Co-ownership of Land after 1996; Trusts of Land
1. Since 31 December 1996, all Co-owned land is held under a ‘trust of land’ under the Trusts of Land and Appointments of Trustees Act 1996 (TOLATA).
2. The legal estate can only be held as a joint tenancy. All those holding the legal estate are entitled to deal in the land.
3. The legal estate can only be held by persons who are over 18. Persons under 18 can only hold an equitable estate in land.
4. The maximum number of trustees of the legal estate is limited to four (s34 LPA 1925). If there is an attempt to transfer the legal estate to more than four then it will be held by the first four eligible to hold a legal estate named on the conveyance.
5. The equitable estate can be held either as a joint tenancy or as a tenancy in common.
6. The equitable estate determines the distribution of the beneficial interests.
7. There is no limit on the number of persons who can hold an equitable estate.
9.2 Changes Made Under the TOLATA 1996
1. Prior to the 1996 Act land held in concurrent ownership was either held in a strict settlement or under a trust for sale.
2. Today, all concurrent ownership of land under a trust whether it is express, implied, resulting or constructive is held under a trust of land.
3. The 1996 Act prevents the creation of any further strict settlements in land and, today, successive interests in land can only be created under a trust of land.
4. All express trusts for sale created before 1997 continue in existence, but as ‘trusts of land’, and implied trusts for sale will also automatically become ‘trusts of land’.
1. The trustees of land have all the powers of absolute owner. Many of the powers can be expressly excluded.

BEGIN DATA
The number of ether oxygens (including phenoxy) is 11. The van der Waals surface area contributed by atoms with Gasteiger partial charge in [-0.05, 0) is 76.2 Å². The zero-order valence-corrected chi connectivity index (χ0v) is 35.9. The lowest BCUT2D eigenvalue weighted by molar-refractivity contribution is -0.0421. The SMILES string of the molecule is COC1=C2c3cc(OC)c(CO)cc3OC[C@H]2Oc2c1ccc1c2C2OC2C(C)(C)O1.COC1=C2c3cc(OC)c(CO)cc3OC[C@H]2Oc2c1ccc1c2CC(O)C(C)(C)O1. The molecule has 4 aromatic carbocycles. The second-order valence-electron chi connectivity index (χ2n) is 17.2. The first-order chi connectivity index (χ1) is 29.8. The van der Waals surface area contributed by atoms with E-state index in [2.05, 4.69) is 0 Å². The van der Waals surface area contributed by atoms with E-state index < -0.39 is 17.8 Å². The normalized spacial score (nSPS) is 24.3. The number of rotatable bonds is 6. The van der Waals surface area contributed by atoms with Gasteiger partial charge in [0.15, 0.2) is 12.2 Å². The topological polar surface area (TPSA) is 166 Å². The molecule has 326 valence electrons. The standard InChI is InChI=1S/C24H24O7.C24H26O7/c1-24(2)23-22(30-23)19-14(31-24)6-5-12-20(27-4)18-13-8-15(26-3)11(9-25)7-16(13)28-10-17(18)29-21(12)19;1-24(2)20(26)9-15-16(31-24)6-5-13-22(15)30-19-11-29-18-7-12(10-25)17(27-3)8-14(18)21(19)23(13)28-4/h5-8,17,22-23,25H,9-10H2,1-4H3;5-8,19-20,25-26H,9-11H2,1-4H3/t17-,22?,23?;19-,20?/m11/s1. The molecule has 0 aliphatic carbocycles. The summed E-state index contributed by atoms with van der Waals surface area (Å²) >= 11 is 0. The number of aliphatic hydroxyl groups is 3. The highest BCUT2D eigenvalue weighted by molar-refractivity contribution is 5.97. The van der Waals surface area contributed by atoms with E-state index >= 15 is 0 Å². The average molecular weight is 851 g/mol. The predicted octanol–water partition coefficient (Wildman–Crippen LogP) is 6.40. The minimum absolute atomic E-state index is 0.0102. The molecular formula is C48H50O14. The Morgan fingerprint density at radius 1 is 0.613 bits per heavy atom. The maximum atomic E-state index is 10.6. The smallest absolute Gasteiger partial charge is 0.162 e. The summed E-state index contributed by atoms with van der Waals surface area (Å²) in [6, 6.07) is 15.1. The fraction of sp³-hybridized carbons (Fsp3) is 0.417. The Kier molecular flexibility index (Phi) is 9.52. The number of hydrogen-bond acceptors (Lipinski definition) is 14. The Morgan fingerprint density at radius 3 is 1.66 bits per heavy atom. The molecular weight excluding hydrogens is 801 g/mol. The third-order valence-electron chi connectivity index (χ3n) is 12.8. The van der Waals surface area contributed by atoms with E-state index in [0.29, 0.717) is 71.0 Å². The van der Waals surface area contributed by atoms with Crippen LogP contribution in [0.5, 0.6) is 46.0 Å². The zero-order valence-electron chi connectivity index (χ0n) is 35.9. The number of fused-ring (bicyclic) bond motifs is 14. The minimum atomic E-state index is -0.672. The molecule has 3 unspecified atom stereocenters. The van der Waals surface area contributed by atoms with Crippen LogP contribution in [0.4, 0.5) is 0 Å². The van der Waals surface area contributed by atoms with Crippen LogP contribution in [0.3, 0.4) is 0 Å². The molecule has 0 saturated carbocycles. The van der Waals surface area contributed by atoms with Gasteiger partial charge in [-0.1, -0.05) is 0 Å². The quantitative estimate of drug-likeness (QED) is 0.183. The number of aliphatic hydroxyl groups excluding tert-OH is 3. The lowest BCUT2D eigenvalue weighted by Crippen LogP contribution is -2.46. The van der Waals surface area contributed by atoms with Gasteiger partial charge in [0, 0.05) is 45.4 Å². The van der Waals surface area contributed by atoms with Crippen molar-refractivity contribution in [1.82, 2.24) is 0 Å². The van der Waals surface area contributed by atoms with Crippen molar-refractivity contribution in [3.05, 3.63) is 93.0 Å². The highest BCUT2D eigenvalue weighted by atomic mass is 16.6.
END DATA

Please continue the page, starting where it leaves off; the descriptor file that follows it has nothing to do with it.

2. The powers of the trustees must be exercised unanimously or not at all.
3. The trustees have wide powers to sell, lease and mortgage the legal estate in the trust land.
4. The trustees also have power to purchase further land in England and Wales (s6(3) TOLATA 1996).
9.4 Rights of the Beneficiaries Under a Trust of Land
1. The right to insist that express consents be obtained – under s8 there can be a requirement in the trust instrument for consents to be obtained before sale or other disposition.
2. The right to be consulted:
Under s11 the trustees have a duty to consult the adult beneficiaries so far as is practicable.
The duty may be restricted by the trust instrument or the court – there is no duty to consult a beneficiary who is also a trustee.
It is only a duty to consult – there is no obligation to comply with their wishes.
The trustees should comply with the wishes of the majority if it is in the general interest of the trust.
3. The right to occupy land (s12 TOLATA 1996):
any beneficiary entitled to an interest in possession is entitled to occupy the trust property;
no right to occupy where land has been purchased for investment purposes (Re Buchanan-Wollaston’s Conveyance